Memphis hospital CEOs discuss policies on debt collection after patient lawsuits draw scrutiny

https://www.commercialappeal.com/story/news/2019/12/05/medical-debt-memphis-hospital-patients-sued/2611018001/

Dr. Reginald Coopwood, CEO of Regional One Health, on Feb. 5, 2016.

Representing more than half of the hospitals in Shelby County, the CEOs of four local health care organizations convened at the University of Memphis Tuesday for a panel on “successfully leading change” in the industry.

The gathering took place amid a growing conversation on medical debt — the cause of more than 58 percent of bankruptcies in the United States, according to the American Journal of Public Health. 

Communities across the countries have recently seen individuals and faith-based organizations launch fundraising initiatives to erase millions in medical expenses as part of a burgeoning movement to buy medical debt for the sole purpose of erasing it.

Memphis has also been at the fore of the conversation in recent months, with a pair of investigations by MLK50 and ProPublica revealing an aggressive system of suing patients involving wage garnishments, interest charges and court fees.

That reporting has since prompted a wave of debt reduction and forgiveness for thousands who were being sued by Methodist Le Bonheur Healthcare and Southeastern Emergency Physicians, a private equity-owned firm that staffs Baptist Memorial Health Care’s four local emergency rooms.

‘We have to be a profitable business’

At the Tuesday panel, organized by the professional association Mid-South Health Care Executives, the discussion touched on workplace harassment, the impending automation of health care jobs, and diversity.

The CEOs of Methodist Le Bonheur and Baptist Memorial also addressed medical debt as did their fellow panelists.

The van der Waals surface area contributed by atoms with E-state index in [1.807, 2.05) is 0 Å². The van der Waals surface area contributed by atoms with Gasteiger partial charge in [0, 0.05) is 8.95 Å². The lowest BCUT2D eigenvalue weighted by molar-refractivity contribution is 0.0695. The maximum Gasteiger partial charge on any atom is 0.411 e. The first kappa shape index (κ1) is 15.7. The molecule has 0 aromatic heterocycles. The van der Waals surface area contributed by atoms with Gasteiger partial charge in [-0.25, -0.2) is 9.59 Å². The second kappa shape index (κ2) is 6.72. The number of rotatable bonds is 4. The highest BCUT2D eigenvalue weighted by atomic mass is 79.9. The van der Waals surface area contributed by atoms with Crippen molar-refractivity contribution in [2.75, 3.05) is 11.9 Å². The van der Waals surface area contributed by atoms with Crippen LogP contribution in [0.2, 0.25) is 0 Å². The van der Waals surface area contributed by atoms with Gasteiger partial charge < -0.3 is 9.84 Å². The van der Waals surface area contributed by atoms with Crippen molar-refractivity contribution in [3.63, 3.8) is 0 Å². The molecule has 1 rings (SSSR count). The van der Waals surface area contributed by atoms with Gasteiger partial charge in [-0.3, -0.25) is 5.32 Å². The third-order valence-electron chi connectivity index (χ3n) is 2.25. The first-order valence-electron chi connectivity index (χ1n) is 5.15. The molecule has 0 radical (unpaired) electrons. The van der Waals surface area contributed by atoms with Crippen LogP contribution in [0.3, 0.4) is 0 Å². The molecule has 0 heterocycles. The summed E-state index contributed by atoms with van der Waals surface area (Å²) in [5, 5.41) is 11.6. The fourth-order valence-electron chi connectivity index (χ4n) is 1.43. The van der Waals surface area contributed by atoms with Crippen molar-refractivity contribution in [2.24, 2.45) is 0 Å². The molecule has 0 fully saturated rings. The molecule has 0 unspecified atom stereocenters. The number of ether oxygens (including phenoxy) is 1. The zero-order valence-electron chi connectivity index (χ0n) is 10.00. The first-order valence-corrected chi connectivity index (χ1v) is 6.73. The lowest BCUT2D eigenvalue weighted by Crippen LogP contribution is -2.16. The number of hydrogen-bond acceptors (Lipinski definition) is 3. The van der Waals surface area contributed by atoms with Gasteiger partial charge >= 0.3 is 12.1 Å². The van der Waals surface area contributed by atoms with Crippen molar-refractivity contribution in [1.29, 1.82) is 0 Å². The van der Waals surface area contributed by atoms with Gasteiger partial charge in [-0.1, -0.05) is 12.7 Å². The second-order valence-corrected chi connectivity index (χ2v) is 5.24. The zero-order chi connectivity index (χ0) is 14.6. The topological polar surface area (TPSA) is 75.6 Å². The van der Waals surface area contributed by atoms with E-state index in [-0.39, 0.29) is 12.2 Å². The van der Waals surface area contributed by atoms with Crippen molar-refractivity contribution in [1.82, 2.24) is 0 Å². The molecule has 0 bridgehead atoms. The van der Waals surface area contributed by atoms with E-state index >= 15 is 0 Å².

Dr. Reginald Coopwood, CEO of Regional One Health, the county hospital, said his organization was compelled to reassess its policies as a result of the recent scrutiny surrounding debt collection, though he defended the practice of suing patients in general.

“We send people through processes of collection,” Coopwood said of the public hospital.

“We have a great passion to deliver great care to whoever walks into our door. The flip side of that is … if everybody cannot pay their bills, we can’t buy $100 million record systems and we can’t buy technology that the community as a whole wants,” Coopwood said. “So we have policies to collect whatever is collectible from individuals.”

“That’s what a business needs to do,” he said.

According to General Sessions Court data, analyzed by MLK50 and ProPublica and shared with The Commercial Appeal, those hospitals and a physicians staffing firm, sued more than 2,500 patients in the first six months of the year, between January 1 and June 30:

  • Baptist Memorial Hospital, 486 lawsuits
  • Methodist Le Bonheur, 622 lawsuits
  • Regional One Health, 161 lawsuits
  • Southeastern Emergency Physicians, 1,292 lawsuits

“At the end of the day, we’re businesses, and in order to stay in business, we have to be able — in order to take care of those that are uninsured — we have to be a profitable business,” Coopwood said.

Sally Deitch, CEO of St. Francis Hospitals in Memphis, said the amount of charity care hospitals give back to communities is rarely seen, and, meanwhile, “most of these hospitals are living under their margins of actually being able to say ‘We are financially solid and stable and ready to make investments in new technology.'”